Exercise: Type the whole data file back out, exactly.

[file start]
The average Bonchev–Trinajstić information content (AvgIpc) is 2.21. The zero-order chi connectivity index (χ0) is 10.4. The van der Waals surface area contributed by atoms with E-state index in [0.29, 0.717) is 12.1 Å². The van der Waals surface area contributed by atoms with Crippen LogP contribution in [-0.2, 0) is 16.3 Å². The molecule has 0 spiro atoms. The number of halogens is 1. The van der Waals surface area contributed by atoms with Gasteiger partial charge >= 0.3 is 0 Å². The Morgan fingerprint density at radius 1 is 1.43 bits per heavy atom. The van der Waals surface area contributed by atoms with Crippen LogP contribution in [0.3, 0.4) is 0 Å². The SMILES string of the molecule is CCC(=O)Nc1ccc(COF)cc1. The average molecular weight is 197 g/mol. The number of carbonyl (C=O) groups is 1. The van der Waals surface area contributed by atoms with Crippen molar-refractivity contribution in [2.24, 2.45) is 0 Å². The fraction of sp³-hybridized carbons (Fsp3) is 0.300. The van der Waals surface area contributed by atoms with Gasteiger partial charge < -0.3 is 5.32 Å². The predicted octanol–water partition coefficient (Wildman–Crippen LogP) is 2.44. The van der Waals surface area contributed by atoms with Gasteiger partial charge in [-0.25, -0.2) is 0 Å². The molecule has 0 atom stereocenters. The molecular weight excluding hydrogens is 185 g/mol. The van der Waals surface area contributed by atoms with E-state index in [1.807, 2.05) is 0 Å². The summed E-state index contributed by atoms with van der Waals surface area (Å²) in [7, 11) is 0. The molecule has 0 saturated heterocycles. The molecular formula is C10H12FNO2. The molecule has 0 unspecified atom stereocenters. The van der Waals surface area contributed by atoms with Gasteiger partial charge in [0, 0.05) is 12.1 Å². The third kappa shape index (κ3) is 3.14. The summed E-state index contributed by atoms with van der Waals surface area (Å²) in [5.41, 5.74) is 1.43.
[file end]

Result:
The average Bonchev–Trinajstić information content (AvgIpc) is 2.21. The zero-order chi connectivity index (χ0) is 10.4. The van der Waals surface area contributed by atoms with E-state index in [0.29, 0.717) is 12.1 Å². The van der Waals surface area contributed by atoms with Crippen LogP contribution in [-0.2, 0) is 16.3 Å². The molecule has 0 spiro atoms. The number of halogens is 1. The van der Waals surface area contributed by atoms with Gasteiger partial charge >= 0.3 is 0 Å². The Morgan fingerprint density at radius 1 is 1.43 bits per heavy atom. The van der Waals surface area contributed by atoms with Crippen LogP contribution in [0.3, 0.4) is 0 Å². The SMILES string of the molecule is CCC(=O)Nc1ccc(COF)cc1. The average molecular weight is 197 g/mol. The number of carbonyl (C=O) groups is 1. The van der Waals surface area contributed by atoms with Crippen molar-refractivity contribution in [2.24, 2.45) is 0 Å². The fraction of sp³-hybridized carbons (Fsp3) is 0.300. The van der Waals surface area contributed by atoms with Gasteiger partial charge < -0.3 is 5.32 Å². The predicted octanol–water partition coefficient (Wildman–Crippen LogP) is 2.44. The van der Waals surface area contributed by atoms with Gasteiger partial charge in [-0.25, -0.2) is 0 Å². The molecule has 0 atom stereocenters. The molecular weight excluding hydrogens is 185 g/mol. The van der Waals surface area contributed by atoms with E-state index in [1.807, 2.05) is 0 Å². The summed E-state index contributed by atoms with van der Waals surface area (Å²) in [7, 11) is 0. The molecule has 0 saturated heterocycles. The molecular formula is C10H12FNO2. The molecule has 0 unspecified atom stereocenters. The van der Waals surface area contributed by atoms with Gasteiger partial charge in [0, 0.05) is 12.1 Å². The third kappa shape index (κ3) is 3.14. The summed E-state index contributed by atoms with van der Waals surface area (Å²) in [5.41, 5.74) is 1.43.